508 Refresh & Website Accessibility


The term 508 is most often attributed to web accessibility.  Web accessibility means providing access to a website for people of all abilities.  Society commonly thinks of individuals with visual disabilities when discussing web accessibility, but in reality, developers must take into consideration all types of abilities.  These could include motor, auditory and cognitive disabilities along with individuals with no disabilities.  Making a website accessible typically means following best practices for web development.  This helps to provide a better experience for everyone viewing a site. The Section 508 Amendment to the Rehabilitation Act of 1973 provides a set of standards and guidelines to follow to ensure a website is accessible.

In January 2017, the United States Access Board announced a refresh to the Section 508 Guidelines.  The refresh brings the Section 508 Guidelines in line with Web Content Accessibility Guidelines (WCAG) 2.0; which has been in place since 2008 and was adopted by the EU in 2010.

News about the refresh started to circulate a few years ago, and has since been on BGSU’s radar. Once officially announced, the web team began working hard to ensure that the BGSU website complies with these standards.

What BGSU is doing

Web accessibility has always been a priority at BGSU.  However, over the last 12 months efforts have increased in order to adjust to the 508 Refresh scheduled for this coming January.

This process began with adopting better tools to help audit the BGSU website.  In October 2016, the web team implemented a tool called SiteImprove, https://siteimprove.com/, which helps the team to better identify and understand any accessibility issues on the site. SiteImprove is used by several other universities who have had success with improving site accessibility and overall website quality.

Since implementing SiteImprove, four sets of accessibility-focused changes were made spanning over a period between October 2016 and September 2017. Most of these changes were “behind the scenes” and applied to templates. Using Adobe Experience Manager (AEM), the University’s content management system (CMS), will give users the benefit of these changes.

What’s Next?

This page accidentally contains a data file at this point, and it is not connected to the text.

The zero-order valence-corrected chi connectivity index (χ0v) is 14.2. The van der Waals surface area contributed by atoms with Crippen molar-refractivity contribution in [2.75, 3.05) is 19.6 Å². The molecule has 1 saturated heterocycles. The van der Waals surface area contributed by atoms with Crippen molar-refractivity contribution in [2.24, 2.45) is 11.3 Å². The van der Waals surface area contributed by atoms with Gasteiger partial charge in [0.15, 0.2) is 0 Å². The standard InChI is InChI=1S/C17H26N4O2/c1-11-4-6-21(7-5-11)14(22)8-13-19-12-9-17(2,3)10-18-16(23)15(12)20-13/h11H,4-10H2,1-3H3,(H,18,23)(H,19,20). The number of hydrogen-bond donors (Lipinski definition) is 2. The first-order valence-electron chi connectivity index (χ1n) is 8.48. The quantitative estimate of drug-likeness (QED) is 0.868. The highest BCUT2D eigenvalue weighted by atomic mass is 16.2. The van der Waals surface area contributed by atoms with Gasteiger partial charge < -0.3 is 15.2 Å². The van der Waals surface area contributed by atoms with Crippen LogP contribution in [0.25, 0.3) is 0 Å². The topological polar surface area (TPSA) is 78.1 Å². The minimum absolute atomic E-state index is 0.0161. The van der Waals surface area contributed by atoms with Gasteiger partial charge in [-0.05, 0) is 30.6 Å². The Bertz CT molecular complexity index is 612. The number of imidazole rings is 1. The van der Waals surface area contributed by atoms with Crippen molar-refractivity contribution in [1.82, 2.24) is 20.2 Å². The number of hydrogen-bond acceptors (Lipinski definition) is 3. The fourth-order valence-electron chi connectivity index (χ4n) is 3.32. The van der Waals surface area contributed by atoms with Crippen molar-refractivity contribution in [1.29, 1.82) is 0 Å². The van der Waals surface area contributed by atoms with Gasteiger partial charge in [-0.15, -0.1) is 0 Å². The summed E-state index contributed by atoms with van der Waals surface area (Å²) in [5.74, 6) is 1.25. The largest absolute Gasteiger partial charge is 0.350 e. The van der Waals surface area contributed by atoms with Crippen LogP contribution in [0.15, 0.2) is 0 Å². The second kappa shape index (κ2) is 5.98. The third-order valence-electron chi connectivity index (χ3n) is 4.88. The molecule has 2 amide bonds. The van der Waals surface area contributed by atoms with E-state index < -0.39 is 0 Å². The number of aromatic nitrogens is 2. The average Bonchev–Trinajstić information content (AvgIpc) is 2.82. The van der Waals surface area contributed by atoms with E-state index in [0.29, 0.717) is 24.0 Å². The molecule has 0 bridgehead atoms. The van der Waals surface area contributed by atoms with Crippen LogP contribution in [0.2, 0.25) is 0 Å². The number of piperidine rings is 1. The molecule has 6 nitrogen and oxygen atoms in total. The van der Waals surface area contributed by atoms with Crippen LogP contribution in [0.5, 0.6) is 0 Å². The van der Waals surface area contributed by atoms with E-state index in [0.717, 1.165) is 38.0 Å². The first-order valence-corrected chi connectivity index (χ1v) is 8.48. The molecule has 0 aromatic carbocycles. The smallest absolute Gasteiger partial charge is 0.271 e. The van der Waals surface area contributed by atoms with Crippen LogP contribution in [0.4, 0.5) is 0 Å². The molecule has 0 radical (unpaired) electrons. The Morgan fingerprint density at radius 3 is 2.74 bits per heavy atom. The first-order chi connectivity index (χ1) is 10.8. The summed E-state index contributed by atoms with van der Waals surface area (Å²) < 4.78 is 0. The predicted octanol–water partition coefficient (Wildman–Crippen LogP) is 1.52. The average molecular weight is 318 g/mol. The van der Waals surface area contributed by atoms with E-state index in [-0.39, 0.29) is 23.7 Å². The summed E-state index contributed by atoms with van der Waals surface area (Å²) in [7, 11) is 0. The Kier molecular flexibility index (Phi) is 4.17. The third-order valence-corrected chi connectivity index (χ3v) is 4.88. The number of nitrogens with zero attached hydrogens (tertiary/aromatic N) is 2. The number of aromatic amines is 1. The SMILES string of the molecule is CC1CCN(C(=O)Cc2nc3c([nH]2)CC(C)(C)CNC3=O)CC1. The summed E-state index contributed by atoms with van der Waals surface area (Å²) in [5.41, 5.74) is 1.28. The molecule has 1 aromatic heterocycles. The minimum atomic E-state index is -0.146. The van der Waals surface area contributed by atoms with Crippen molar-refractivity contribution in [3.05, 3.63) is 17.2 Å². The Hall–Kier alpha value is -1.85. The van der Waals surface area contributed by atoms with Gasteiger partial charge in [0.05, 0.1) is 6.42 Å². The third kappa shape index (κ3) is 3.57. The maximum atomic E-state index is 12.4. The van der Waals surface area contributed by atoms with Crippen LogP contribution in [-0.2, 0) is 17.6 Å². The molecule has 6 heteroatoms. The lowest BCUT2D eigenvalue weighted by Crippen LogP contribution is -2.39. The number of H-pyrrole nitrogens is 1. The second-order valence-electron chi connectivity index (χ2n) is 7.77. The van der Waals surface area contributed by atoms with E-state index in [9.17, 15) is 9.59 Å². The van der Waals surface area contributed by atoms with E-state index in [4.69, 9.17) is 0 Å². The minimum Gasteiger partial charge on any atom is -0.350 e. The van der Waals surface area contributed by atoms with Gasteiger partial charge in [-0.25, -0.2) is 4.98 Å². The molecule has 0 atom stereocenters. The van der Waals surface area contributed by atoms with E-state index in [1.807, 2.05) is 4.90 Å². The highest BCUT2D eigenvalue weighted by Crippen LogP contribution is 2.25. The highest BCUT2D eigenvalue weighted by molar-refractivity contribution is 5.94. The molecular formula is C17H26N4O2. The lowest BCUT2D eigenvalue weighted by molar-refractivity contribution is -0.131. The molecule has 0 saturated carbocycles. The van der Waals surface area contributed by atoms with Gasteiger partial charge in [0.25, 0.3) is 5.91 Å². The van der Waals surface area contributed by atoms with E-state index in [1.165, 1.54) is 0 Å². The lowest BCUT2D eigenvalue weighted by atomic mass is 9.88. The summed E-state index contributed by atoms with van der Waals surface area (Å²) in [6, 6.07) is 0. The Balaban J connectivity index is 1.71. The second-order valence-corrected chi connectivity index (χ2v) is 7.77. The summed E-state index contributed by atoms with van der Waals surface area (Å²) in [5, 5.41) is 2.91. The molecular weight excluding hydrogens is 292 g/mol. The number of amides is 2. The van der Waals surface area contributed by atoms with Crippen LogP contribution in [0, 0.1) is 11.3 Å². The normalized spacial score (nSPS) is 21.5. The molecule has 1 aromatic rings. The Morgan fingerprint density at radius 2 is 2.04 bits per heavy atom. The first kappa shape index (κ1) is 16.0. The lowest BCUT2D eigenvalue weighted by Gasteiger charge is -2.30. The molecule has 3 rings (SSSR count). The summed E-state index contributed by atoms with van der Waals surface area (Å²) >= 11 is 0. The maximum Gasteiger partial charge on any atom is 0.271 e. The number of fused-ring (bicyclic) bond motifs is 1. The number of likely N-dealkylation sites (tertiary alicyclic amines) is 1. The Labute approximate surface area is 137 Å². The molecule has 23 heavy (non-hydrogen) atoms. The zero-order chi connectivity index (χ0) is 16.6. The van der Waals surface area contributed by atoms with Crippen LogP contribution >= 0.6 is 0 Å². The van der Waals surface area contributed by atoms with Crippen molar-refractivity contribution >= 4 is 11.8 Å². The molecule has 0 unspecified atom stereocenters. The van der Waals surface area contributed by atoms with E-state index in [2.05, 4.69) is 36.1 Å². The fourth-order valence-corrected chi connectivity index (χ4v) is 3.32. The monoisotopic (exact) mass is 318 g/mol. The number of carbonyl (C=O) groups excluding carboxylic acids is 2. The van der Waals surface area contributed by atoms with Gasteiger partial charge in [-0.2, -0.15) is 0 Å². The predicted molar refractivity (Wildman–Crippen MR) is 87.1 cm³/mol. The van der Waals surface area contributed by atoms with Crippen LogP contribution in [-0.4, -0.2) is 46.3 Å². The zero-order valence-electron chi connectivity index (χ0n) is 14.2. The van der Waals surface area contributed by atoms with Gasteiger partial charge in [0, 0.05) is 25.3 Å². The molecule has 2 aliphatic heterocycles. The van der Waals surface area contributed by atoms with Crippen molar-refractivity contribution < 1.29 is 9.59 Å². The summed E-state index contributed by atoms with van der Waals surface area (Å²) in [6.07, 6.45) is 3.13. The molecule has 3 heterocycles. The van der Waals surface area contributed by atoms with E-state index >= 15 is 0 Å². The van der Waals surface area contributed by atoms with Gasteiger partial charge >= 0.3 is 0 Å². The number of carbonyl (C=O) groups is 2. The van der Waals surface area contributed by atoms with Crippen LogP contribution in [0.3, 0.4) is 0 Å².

The ITS web team has already started work on the next group of changes, with a goal of launching this December.  This will include a number of overall changes to the website, some of the biggest changes being Cascading Stylesheet (CSS) changes that will make links easier to distinguish on the site.

These changes have been a large focus this past year, but we also recognize 508 will be an ongoing effort shared between ITS, Marketing and Communications and Accessibility Services.  A website is never a finished product; updates are continuously needed to provide users with the most relevant information.  As the website changes and new features are added to AEM, the team will continue to review the website.

508 Tips & Tools

1. Do not go ROGUE.  Use AEM to manage your website.  Changes implemented ensure all templates and components are accessible. Just by using these tools, users are one-step closer to having an accessible website.  In fact, most of the remaining tips and tools exist in AEM.

2. Use Semantic HTML.  HTML has come a long way since its implementation; there are now better ways of providing meaning behind the information on a web page. Users should also make sure to use CSS to handle styling.  Some examples of semantic HTML tags to use are below.  AEM already includes some of these; others are coming in a future release.

Old Tag

New Tag






<span style="text-decoration: underline; ">Underline</span>


3.  Provide descriptive text for images and avoid images with text.  This is one of the most common recommendations; if using an image on your website please be sure to use the alt attribute to describe the image.  This helps screen-reading tools like JAWS and NVDA read the description of the image.  Also, wherever possible, try to avoid images that include text, this is important because screen readers cannot interpret the text within an image and the user may not be able to change the color contrast or size of the font to make it legible.

Example: <img src="https://www.bgsu.edu/logo.png" alt="BGSU Logo" />

4. Link text should be different for each unique link.  This typically occurs when the same text is used for two separate links, like “Read More” or “Contact Us”.  This is important because, depending on how the audience views a webpage, the text of the link may be out of context as to how it fits in to the website.  In order to keep the same text, but add more context, users can add an aria-label that further describes the link. Also, avoid using “click here” as link text because it does not provide any context.  A screen reader can list all the links on a page, and if there are several named “click here”, the user will not know the context for each of them.

Incorrect way

  • <a href="https://www.bgsu.edu/admissions/contact-us.html">Contact Us</a>
  • <a href="https://www.bgsu.edu/alumni/about-us.html">Contact Us</a>

Correct way

  • <a href="https://www.bgsu.edu/admissions/contact-us.html" aria-label="Contact BGSU Admissions">Contact Us</a>
  • <a href="https://www.bgsu.edu/alumni/about-us.html" aria-label="Contact BGSU Advancement">Contact Us</a>


508 Compliance Quick Tip Video Series

To report an accessibility issue, please click the report an issue button located in the Accessibility section of the BGSU website footer.